Wednesday, January 26

Will global tax reform lead to a fairer tax system?

The new global tax reform framework, the two-pillar solution, is expected to address the tax challenges posed by large multinational companies that pay low taxes.

To date, some 136 countries and jurisdictions representing more than 90% of world GDP have joined the agreement.

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But the details of the solution have yet to be developed. After that, the necessary changes should be made in the tax laws of all jurisdictions that have joined this effort.


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At the recent transfer pricing summit organized by the South African Tax Institute (Sait), its executive director Keith Engel and Lee Corrick, technical expert on tax at the African Tax Administration Forum (ATAF), Diane Hay, director of PwC UK , and Professor Lorraine Eden from Mays Business School USA, discussed where the global tax system is headed.

High-level overview

Pillar 1 deals with the transfer pricing aspect and Pillar 2 establishes a minimum corporate tax rate of 15%.

Corrick got the ball rolling by questioning who will be the winners and who will be the losers in the Pillar 1 solution.

Pillar 1 will only apply to companies with a global turnover of more than 20,000 million euros and a profit margin of more than 10%.

Extractive companies (such as mining companies) and regulated financial services have been excluded from the agreement. Until now, no definition of “regulated financial service” has been provided.

If the agreement goes into effect, the plan will be implemented in 2023.

Calculation of global excess profits to be allocated to market jurisdictions

A “market jurisdiction” is one in which the multinational entity (MNE) obtains at least € 1 million from that jurisdiction. For smaller jurisdictions, with a GDP of less than € 40 billion, the amount is set at € 250,000.

Twenty-five percent of the profits that exceed a profitability ratio of 10% will be allocated to the countries in which that multinational operates (the market jurisdictions).

The Organization for Economic Cooperation and Development (OECD) is also working on developing rules based on the arm’s length principle, which will apply to entities other than so-called digital companies, but this is still in the discussion phase. .

Work is still ongoing on how to provide tax certainty, and it is suggested that all jurisdictions will need to apply mandatory binding dispute resolution to resolve issues related to the allocation of excess benefits. Work is still being done on a binding elective dispute resolution system for developing countries.

A very controversial measure is that the countries that subscribe to this new system will have to eliminate all taxes on digital services (DST) that have already been introduced in their legislation and taxes on so-called technology companies. Some countries feel that eliminating DST for all companies is a step too far.

It should be noted that Nigeria, Kenya, Pakistan and Sri Lanka have not yet signed the agreement of this agreement.

Engel said that administratively it seems like a simple system. But he questioned the extent to which jurisdictions would benefit, given that there could be many jurisdictions.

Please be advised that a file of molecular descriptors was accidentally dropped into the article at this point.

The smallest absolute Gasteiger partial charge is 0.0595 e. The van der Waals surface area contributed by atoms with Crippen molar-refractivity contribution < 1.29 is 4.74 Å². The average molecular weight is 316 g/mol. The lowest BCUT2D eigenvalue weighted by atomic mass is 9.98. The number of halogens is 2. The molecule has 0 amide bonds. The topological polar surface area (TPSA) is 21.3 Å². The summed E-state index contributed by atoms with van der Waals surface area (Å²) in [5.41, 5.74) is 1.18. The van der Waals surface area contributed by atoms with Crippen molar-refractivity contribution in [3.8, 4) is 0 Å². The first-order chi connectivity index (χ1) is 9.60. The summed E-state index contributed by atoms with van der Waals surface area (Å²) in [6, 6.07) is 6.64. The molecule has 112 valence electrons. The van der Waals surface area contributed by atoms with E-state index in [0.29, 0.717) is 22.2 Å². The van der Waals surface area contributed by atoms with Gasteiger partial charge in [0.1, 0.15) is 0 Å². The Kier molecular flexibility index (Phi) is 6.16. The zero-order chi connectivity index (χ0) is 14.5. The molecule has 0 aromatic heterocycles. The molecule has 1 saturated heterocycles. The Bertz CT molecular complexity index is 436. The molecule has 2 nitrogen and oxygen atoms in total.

Pillar 2

Corrick said the rationale for Pillar 2 is to address the remaining base erosion and profit transfer (BEPS) issues associated with low taxes.

Jurisdictions will be given the opportunity to “tax back” group earnings that are subject to a low effective tax rate.

A minimum tax rate of 15% has been imposed. However, a double taxation treaty can override this, and there is also concern about how the additional tax will be distributed between the residence (the resident is taxed on world income) and the countries of origin (the resident is only taxed on earned income. in the country of residence). ).

Corrick noted that African countries are concerned about the impact on tax competition and tax incentives in Africa.

The impact of pillars 1 and 2

Hay commented that a lot will depend on whether Pillars 1 and 2 can be implemented. “I think there is a question mark around whether this will ever see the light of day … so many issues have to be resolved and countries still have to sign it in form of a multilateral convention.

“It sounds simple, but implementation is critical.”

Hay has “seen an ambivalence in the OECD regarding the arm’s length standard.”

She sees this as a signal to countries that they can go beyond the arm’s length principle and beyond the permanent establishment principle.

“This can trigger new types of taxes,” he says.

“I’m nervous about where this is going.”

There is the opinion that if the method of reallocation of benefits is simplified and the procedure of mutual agreement (MAP) can be used, this will mean an improvement.

Eden agreed with everything Hay said. He also noted that “the critical thing is when the OECD secretariat came out and said there were problems with the arm’s length principle.” She has always seen this as part of the tax rules, and that the original BEPS project was to cover these rules. “The gaps were put by those who want to use them.”

It appears that the proposed two-pillar solution does not address the many loopholes that companies use to minimize their taxes.

Hay doesn’t think it’s too big to fail and is skeptical as to whether it will bring about a fairer tax system, and Eden is skeptical as to whether it will achieve the goals it set out to achieve. Engel opined that when the political winds in various countries change over time, they will gradually diminish.

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